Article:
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Neuroscience. 2008 Apr 22;153(1):84-94. doi: 10.1016/j.neuroscience.2008.02.013. Epub 2008 Feb 19.

The indirect amygdala-dorsal striatum pathway mediates conditioned freezing: insights on emotional memory networks.

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  • 1Department of Psychobiology, Federal University of São Paulo, Rua Napoleão de Barros, 925, CEP 04024-002, São Paulo, Brazil.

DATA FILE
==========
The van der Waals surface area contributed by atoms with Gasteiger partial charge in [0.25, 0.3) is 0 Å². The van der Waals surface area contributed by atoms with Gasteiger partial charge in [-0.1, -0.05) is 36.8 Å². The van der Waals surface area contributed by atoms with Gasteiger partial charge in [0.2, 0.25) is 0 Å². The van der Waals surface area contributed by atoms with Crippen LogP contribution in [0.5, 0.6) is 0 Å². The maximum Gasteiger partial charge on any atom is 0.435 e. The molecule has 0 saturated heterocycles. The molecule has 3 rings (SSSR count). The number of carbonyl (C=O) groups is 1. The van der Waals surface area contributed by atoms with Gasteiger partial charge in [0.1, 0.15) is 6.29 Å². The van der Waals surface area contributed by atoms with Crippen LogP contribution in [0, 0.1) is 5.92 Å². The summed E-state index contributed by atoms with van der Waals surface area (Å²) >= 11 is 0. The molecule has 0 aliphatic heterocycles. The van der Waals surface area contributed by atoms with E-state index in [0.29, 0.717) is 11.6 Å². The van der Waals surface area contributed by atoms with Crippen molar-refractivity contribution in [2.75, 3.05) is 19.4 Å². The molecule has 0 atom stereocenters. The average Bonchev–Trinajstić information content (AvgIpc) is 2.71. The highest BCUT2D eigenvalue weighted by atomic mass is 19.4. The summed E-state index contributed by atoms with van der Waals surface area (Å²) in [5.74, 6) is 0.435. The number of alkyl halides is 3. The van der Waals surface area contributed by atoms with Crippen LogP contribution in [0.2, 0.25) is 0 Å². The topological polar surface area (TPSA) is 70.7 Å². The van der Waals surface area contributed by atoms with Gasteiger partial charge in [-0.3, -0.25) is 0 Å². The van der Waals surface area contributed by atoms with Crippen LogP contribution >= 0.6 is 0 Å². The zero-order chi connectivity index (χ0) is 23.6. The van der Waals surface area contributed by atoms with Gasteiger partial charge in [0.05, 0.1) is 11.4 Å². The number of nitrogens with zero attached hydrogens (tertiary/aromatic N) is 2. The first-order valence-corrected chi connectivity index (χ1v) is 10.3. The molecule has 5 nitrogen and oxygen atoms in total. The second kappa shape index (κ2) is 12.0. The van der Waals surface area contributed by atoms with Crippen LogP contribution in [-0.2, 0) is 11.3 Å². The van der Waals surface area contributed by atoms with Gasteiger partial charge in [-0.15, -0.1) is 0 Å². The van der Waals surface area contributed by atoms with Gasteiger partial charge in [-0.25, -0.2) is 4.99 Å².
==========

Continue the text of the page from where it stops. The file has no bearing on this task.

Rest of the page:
The dorsal striatum (DS) is involved in various forms of learning and memory such as procedural learning, habit learning, reward-association and emotional learning. We have previously reported that bilateral DS lesions disrupt tone fear conditioning (TFC), but not contextual fear conditioning (CFC) [Ferreira TL, Moreira KM, Ikeda DC, Bueno OFA, Oliveira MGM (2003) Effects of dorsal striatum lesions in tone fear conditioning and contextual fear conditioning. Brain Res 987:17-24]. To further elucidate the participation of DS in emotional learning, in the present study, we investigated the effects of bilateral pretest (postraining) electrolytic DS lesions on TFC. Given the well-acknowledged role of the amygdala in emotional learning, we also examined a possible cooperation between DS and the amygdala in TFC, by using asymmetrical electrolytic lesions, consisting of a unilateral lesion of the central amygdaloid nucleus (CeA) combined to a contralateral DS lesion. The results show that pre-test bilateral DS lesions disrupt TFC responses, suggesting that DS plays a role in the expression of TFC. More importantly, rats with asymmetrical pre-training lesions were impaired in TFC, but not in CFC tasks. This result was confirmed with muscimol asymmetrical microinjections in DS and CeA, which reversibly inactivate these structures. On the other hand, similar pretest lesions as well as unilateral electrolytic lesions of CeA and DS in the same hemisphere did not affect TFC. Possible anatomical substrates underlying the observed effects are proposed. Overall, the present results underscore that other routes, aside from the well-established CeA projections to the periaqueductal gray, may contribute to the acquisition/consolidation of the freezing response associated to a TFC task. It is suggested that CeA may presumably influence DS processing via a synaptic relay on dopaminergic neurons of the substantia nigra compacta and retrorubral nucleus. The present observations are also in line with other studies showing that TFC and CFC responses are mediated by different anatomical networks.

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